Makes about 1/2 cup
September 15, 2014
“Sunlight fell upon the wall; the wall received a borrowed splendor. Why set your heart on a piece of earth, O simple one? Seek out the source which shines forever.”
Here in California, where September and October are often our hottest months, the fact that the summer season is a week away from ending seems to be true only by the calender. On sweltering days such as these, the thermostat is witness to the Sun’s enduring power. So, in tribute to our mighty Sun, here is some super cool news about solar energy:
Solar panels that you can see through:
Researchers at Michigan State University have developed a see-thru solar panel. Called a Transparent Luminescent Solar Concentrator, it can provide power without harming esthetics. These solar energy producing cells can be placed over windows, buildings, cell phone screens or any other device with a clear surface. The transparent nature of these solar cells is created by using materials that only absorb light waves from the Sun that are invisible to the human eye.
The Future of Solar Energy is Bright:
According to a recent article in Forbes magazine, solar energy will be the central driver for our future economy, providing huge opportunities for investors. Within 20 years, the United States will be able meet between 50 and 100% of its energy requirements from solar power. The cost of solar panels is dropping exponentially and energy storage methods are improving rapidly (capturing the Sun’s power during the day and being able to use it through the night). Best of all, the Sun is a democratic power. Energy from the Sun is free and the poorest countries in the world are often the sunniest.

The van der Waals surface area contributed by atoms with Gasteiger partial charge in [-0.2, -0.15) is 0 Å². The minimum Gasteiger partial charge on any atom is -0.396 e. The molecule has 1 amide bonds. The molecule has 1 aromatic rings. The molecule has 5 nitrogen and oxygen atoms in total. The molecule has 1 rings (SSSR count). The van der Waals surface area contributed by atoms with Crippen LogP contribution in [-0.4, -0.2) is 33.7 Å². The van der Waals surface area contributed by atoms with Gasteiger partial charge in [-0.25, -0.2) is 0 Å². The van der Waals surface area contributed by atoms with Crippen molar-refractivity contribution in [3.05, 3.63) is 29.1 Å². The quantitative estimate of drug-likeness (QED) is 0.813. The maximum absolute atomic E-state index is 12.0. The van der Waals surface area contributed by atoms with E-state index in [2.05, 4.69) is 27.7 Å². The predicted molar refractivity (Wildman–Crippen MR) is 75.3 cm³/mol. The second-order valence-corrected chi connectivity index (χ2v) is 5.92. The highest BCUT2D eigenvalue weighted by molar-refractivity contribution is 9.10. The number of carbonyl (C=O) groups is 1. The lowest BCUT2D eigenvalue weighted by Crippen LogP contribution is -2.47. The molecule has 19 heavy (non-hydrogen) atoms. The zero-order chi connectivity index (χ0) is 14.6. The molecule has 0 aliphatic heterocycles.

The World’s Largest Solar Plant is Now in California:
The Ivanpah Electric Generating System became operational just before Valentine’s Day earlier this year. At full capacity, the plant produces enough electricity to provide 140,000 homes with clean energy, which is the environmental equivalent of getting 72,000 pollution-making cars off the road.
Leading by Example:
In April of this year, the Obama administration launched the Capital Solar Challenge, which directs Federal agencies, military installations and Federally-subsidized complexes to develop and deploy solar renewable power on Federal rooftops, covered parking and appropriate open land, as well as municipal buildings and Federally-assisted housing in the Washington, D.C. area. In fact, the installation of solar panels onto the roof of the White House was completed in May. The U.S. Department of Defense, the single largest consumer of energy in the United States, has committed to deploying 3 gigawatts of renewable energy, including solar, by 2025.
Solar jobs have grown by more than 50% since 2010. In 2013 alone, the global solar industry expanded by 100%, resulting in 2.3 million jobs worldwide. Jobs in the solar industry start at around $27,000 dollars (minimal education and less than 2 years experience). The solar careers that are most in demand now are Solar Installation Engineer, Solar Panel Sales, Solar Maintenance, Solar Electrician and Solar Project Designer.
“To him whose elastic and vigorous thought keeps pace with the sun, the day is a perpetual morning.”
~ Henry David Thoreau
As the dark half of the year approaches, give thanks for the Sun and its virtually limitless power and potential.
Hibiscus Gelatine is a sophisticated and refreshing end-of-summer treat.
Topped with fresh raspberries, this delicately-flavored dessert makes a lovely palette cleanser between courses or a cool and refreshing not-too-sweet end to a meal. You can also experiment with other teas, such as Earl Grey, green tea or flower/herbal infusions such as rose or lavender. You can double this recipe for more servings.
2 cups water
2 organic hibiscus tea bags
1 envelope unflavored gelatin (such as Knox)
3 tablespoons organic sugar (or to taste)
Fresh raspberries, for garnish